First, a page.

• Planning for high-touch patient services. Pharmacies should consider the potentially intensive patient supervision and counseling required to ensure patient safety, medication adherence and quality outcomes for patients on specialty therapies. Before beginning therapy, patients must be educated on self-administration, proper storage and the importance of adhering to complex regimens. Throughout the course of treatment, pharmacies should plan for efficient, proactive, on-going communication with patients to ensure safety and to immediately address any concerns. Providing clinical access to pharmacists and care coordinators and planning for phone based counseling all needs to be balanced.
  • Heightening expertise. Being a reliable expert for patients with specific disease states builds on the trust community pharmacists are known for. Leveraging and maintaining knowledge and training on conditions of focus is essential, as is including all appropriate staff in that effort. Additional nursing staff may be required for proactive patient education, adherence and side effect management along with counseling when patient care challenges arise.
  • Coordinating insurance benefits. Workflows need to be in place for insurance benefit verification and reporting requirements for specialty therapies. This includes reviewing a patient's insurance to ensure coverage of a prescribed specialty drug and coordinating with both the prescriber and plan to approve prior authorization requirements. Standards also need to be in place to address the potential reporting requirements from the manufacturer and the payer.
  • Developing an adherence program. Every patient, every medication and every treatment regimen is different. Contributing to therapeutic success demands developing, implementing and managing adherence programs that can keep patients on their care path for the extent of their journey. Part of getting a patient on therapy and keeping them on therapy is ensuring the patient can afford their medication. This is particularly critical, as a high-cost drug can sometimes force a patient to choose between their mortgage and their medication. As a result, patients may require assistance in securing reimbursement. It is critical that pharmacies have knowledge of financial assistance programs, including available manufacturer sponsored co-pay programs and foundation-based patient assistance programs that can make all the difference in a patient's ability to stay on therapy. Third party services are available to pharmacies seeking additional support in preventing script abandonment.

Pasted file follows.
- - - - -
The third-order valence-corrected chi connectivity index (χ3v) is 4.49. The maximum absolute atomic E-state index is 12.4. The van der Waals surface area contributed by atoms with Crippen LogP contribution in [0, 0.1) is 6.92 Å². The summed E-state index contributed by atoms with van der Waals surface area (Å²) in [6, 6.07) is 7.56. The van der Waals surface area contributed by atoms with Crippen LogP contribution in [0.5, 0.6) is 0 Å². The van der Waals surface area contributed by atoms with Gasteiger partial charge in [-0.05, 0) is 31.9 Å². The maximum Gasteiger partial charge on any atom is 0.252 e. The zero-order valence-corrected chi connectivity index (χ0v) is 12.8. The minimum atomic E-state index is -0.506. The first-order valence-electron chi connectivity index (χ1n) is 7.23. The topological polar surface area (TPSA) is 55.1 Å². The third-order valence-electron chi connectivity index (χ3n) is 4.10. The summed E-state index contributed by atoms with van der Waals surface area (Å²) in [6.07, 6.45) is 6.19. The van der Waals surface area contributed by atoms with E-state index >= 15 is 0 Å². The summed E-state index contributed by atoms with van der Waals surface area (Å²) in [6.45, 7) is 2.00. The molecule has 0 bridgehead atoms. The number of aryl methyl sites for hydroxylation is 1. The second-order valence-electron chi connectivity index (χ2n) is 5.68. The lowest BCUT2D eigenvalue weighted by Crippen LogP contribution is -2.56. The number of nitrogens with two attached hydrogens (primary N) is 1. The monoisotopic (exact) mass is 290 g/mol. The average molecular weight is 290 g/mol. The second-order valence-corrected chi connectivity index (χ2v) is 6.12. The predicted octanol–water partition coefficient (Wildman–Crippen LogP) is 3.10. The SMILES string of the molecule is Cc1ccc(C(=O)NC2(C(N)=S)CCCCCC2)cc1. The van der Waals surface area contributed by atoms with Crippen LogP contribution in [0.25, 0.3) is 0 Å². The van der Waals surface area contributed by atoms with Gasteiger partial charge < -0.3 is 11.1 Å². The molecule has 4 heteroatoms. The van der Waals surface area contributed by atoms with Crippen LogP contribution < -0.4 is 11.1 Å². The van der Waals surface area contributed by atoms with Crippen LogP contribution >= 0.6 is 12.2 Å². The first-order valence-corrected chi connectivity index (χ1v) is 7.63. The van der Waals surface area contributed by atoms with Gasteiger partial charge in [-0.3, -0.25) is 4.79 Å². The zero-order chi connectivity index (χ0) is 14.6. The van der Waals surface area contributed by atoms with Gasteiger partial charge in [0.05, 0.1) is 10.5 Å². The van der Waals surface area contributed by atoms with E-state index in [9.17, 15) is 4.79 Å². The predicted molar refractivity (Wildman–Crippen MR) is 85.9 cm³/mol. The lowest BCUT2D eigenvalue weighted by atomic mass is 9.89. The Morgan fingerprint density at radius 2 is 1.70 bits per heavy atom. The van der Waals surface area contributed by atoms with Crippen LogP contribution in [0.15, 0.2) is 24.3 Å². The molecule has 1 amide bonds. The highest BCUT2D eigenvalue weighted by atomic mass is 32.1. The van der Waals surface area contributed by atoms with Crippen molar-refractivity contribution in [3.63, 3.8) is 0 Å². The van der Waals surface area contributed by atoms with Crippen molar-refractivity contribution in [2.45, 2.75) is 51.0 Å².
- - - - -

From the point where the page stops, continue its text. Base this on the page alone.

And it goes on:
• Making infrastructure investments. The pharmacy should prepare for potential operational investments, such as equipment or temperature-controlled storage space to support the unique requirements of certain specialty drugs. This also includes planning for new systems or system enhancements that help ensure prior authorizations are in place and meet and deliver on all data requirements.

Specialty drugs - the future of pharmacy?
Community pharmacies are uniquely positioned to provide greater access to vital medications for patients in their communities. Perhaps more than any other healthcare provider, pharmacists have long been at the forefront of managing a patient's medication and therapeutic experience. Inherent drug education and payer interaction, coupled with unequivocal access, positions community pharmacies as a foremost care provider in the delivery of specialty therapies. If specialty drugs are the future of pharmacy, pharmacies can become an integral part of the delivery of specialized care in every community.

1 Johnson, S. R. (2015, April 14). Specialty drugs, Medicaid expansion drive jump in prescription spending. Modern Healthcare. Retrieved August 10, 2015.
2 Barrett, P., & Langreth, R. (2015, June 3). Pharma Execs Don't Know Why Anyone Is Upset by a $94,500 Miracle Cure. Retrieved August 10, 2015.
4 Sternberg, S. (2015, July 6). Groundbreaking specialty drugs come with high costs. Retrieved August 10, 2015, from
5 Succeeding In The Rapidly Changing U.S. Specialty Market. (2014). Retrieved August 17, 2015.
6 Keshavan, M. (2015, April 14). Specialty Drugs Driving up the U.S. Medication Spend. Retrieved August 17, 2015 from
7 Buffery, D., Specialty Drugs Top the Trends in the 2014 Pipeline, American Health & Drug Benefits, (March 2014) Retrieved August 17, 2015